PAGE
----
A further twist, is that a European Citizen (for example, a German) who is not resident in England but who has English assets, will under Brussels IV be able to make a Will in Germany governing his English movable assets (but not the immovable (real estate) assets, which will be governed by English law; although the English courts will usually give effect to any provisions as to the distribution of the English immovable (real estate) assets which are contained in the German Will).
Thus, in the above example, Ricard cannot have French law apply to his London flat, but by making an English Will (limited to English assets or by making a French Will in terms similar to the English laws of succession) he can determine how his London flat is to be distributed, and he can avoid French forced inheritance laws as regards the London flat.
Any such Will when made by a United Kingdom national, should also consider any effect that the provisions of the Inheritance (Provision for Family and Dependants) Act 1975 may have upon the assets of the deceased.
(2) You were “manifestly more closely connected” with another country when you died.
It is anticipated that this will be very rarely used, and only in exceptional circumstances.
You may care to note that when a person is habitually resident in one of the EU Countries, then that Country will issue a European Certificate of Succession which in turn will be recognised in all the other EU Countries (but not the UK, Ireland or Denmark because of the opt out provision). For example a British deceased living in France with a German ski chalet or Italian flat in Rome will have the Certificate of Succession issued in France recognised in Germany and in Italy.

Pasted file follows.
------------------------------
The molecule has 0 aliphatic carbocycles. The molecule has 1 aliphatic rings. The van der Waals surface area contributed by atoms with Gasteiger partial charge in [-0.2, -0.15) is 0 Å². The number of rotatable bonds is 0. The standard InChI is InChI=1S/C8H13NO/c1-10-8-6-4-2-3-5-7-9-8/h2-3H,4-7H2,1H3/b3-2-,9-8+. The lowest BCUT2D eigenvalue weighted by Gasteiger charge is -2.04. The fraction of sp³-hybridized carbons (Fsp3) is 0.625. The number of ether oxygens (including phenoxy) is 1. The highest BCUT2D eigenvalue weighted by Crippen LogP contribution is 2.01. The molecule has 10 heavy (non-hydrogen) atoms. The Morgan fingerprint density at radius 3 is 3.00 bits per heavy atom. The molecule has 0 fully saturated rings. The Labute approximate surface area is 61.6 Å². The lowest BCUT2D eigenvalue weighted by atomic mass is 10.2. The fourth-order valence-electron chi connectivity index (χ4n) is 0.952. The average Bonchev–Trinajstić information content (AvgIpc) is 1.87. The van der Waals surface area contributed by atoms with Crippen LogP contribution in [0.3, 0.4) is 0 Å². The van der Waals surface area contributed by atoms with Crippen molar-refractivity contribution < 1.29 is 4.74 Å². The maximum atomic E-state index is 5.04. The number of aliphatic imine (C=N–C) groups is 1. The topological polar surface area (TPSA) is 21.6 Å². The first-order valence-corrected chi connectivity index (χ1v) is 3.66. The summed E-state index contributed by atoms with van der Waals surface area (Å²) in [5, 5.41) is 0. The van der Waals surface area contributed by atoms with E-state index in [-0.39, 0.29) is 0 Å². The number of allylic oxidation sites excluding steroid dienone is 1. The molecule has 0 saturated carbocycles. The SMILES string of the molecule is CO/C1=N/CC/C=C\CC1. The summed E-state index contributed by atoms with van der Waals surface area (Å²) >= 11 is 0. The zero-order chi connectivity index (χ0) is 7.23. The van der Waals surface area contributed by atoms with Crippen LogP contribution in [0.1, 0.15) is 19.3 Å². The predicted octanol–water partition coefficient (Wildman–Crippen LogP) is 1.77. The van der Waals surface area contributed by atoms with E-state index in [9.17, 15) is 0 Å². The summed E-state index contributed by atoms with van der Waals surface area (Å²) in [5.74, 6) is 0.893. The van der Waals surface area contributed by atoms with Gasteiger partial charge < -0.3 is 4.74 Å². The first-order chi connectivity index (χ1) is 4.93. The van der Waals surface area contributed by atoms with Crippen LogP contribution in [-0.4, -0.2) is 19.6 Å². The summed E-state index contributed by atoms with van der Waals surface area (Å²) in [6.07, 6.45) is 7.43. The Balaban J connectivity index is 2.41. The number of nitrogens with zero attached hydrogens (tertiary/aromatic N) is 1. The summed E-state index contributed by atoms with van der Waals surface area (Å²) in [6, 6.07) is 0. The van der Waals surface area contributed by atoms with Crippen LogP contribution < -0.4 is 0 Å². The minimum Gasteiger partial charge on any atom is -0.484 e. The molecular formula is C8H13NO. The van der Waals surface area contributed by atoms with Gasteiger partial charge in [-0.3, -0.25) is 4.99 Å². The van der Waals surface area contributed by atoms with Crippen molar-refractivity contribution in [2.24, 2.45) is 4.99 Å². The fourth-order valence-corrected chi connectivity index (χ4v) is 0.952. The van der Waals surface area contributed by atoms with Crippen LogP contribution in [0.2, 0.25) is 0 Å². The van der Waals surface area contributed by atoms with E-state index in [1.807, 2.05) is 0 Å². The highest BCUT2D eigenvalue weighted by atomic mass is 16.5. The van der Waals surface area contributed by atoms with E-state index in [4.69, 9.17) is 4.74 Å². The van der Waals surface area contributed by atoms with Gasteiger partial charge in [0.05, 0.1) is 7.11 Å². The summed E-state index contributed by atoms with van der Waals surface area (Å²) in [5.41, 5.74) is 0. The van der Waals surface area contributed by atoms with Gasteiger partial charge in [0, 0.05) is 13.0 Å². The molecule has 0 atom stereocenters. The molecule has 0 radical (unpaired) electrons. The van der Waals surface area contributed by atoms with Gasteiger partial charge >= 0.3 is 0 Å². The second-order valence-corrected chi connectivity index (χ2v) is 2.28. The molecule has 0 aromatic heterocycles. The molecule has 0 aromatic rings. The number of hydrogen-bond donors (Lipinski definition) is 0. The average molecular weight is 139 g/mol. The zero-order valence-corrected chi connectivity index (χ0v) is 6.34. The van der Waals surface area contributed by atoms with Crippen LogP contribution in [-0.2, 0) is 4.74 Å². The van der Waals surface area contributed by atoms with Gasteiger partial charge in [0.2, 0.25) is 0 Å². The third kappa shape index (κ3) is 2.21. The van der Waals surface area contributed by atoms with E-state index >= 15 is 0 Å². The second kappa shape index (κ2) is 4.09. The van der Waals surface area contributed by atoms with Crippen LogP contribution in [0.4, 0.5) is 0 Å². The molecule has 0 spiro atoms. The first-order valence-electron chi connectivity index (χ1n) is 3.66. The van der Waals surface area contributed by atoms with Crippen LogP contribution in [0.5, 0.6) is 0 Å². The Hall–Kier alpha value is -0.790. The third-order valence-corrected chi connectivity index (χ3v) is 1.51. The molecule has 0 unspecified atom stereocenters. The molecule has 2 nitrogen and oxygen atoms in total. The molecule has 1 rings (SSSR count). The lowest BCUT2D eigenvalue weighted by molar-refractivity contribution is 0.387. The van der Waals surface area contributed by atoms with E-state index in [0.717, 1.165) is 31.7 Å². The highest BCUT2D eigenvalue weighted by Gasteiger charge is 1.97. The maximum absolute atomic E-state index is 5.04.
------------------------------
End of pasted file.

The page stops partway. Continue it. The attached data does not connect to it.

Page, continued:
You should also note that Article 4 of Brussels IV, states that the Courts of the Member State in which the deceased had his habitual residence at the time of death shall have jurisdiction to rule on the succession as a whole. If therefore you are a British national who habitually resides in Spain or France, you run the risk of their forced inheritance (heirship) laws applying to the whole estate and not just to the property in France or Spain (as the case may be). Choosing to apply the law of your nationality to your Will can allow the Courts of that European Country of nationality to decide matters.